The things you learn in the absolutely unpopulated expanse of Icelandic mountains and coastline include: You can lie down in the lush grass because there are hardly any ticks in Iceland. There are blueberries growing everywhere underfoot. You can drink the water fresh from the streams, and there are no mosquitoes to bite you. The only things faintly resembling a predator in all of Iceland are the arctic fox and a hawk that hunts puffins along the coast.
When you return, worn out from not exactly roughing it, the spa, with its wide slate corridors and huge expanses of glass, beckons. The massages and facials are next-level, as are the futuristic isolation tanks, yoga room, many saunas, and indoor-outdoor pool that’s actually a hot tub. Even simply lounging in the spa chaises, staring out the walls of windows, creates an indelible memory.
Cocktails (imaginative, inventive ones, both alcoholic and non) and all manner of delicious hors d’oeuvres are served—as you soak—from the carved-from-the-hill sod hut at the side of the thermal pool, where the swim-up barstools are made of chunks of basalt chiseled from the mountainside. Or get them at the sleek yet cushy lodge bar set about with low sofas, cozy blankets, glowing lamps, an arsenal of games and books, and a giant fireplace.
Breakfast and dinner are served at a single long table in a long room seemingly built for it that opens on both sides to absolutely incredible views of the valley, and the food is both healthy (the fresh vegetable juices in the mornings are incredible, as are the salads, broths, and roasted veg) and indulgent (the meat and fish, the desserts, and the just-baked breads with Icelandic butter and Icelandic salt are out of this world, and the wine list is epic). People don’t dress up extravagantly, but the dinners are chic and low-key elegant.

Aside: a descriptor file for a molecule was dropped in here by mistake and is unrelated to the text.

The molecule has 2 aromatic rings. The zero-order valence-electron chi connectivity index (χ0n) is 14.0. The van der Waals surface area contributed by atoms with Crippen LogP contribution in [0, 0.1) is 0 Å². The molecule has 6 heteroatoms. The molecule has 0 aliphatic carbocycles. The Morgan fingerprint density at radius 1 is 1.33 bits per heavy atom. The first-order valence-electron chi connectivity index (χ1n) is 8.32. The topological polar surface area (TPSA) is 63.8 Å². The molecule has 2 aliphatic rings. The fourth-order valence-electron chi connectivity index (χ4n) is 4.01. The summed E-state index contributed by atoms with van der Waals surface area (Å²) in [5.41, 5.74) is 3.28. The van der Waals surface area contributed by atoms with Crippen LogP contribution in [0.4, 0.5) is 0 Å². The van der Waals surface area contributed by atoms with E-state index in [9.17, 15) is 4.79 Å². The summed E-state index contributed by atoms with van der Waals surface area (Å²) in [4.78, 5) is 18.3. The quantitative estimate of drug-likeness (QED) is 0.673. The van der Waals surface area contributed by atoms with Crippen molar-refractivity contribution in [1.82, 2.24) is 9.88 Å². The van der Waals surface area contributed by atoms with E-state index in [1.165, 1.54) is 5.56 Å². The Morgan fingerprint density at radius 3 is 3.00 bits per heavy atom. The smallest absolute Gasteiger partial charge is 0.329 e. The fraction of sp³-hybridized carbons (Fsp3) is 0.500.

Extras for Après-Adventure Lounging and Glamour
Take a little time to indulge and refresh before dinner.
The best advice our guide gave us was to not skip the field trip to the unglamorously named Drangey Island (we were planning to). You take a 30-minute ferry out into the ocean toward what looks like a giant rectangular medieval castle sticking up out of the water, land on a tiny dock in deep-turquoise water ringed by enormous cliffs teeming with nesting seabirds (the sound is deafening), and hike up the near-vertical (yet nonetheless doable) cliffs to the flat, grassy top covered with wildflowers and puffin tunnels (puffins nest in city-like networks of tunnels they build in the grass). You lounge in the thick grass, watching whales spout and seals sun themselves far, far below; seabirds swoop and glide around you. There are few places as peaceful, anywhere.
Though the flight to Akureyri (the small city nearest to Deplar) from Reykjavík is short and easy, if you can, drive instead. Iceland is one of the most charming—and at the same time, spectacularly deserted—places to visit. You’ll pull off the road at the end of a totally empty fjord to find a beautifully maintained but person-free public hot spring pool to jump into, or taste the most delicious fish soup at the least-promising-looking diner-café (every restaurant—even the gas stations—has its own particular version of Icelandic fish soup, and we did not taste a single bad one), or look out the window to see whales cavorting in the fjord as you speed by.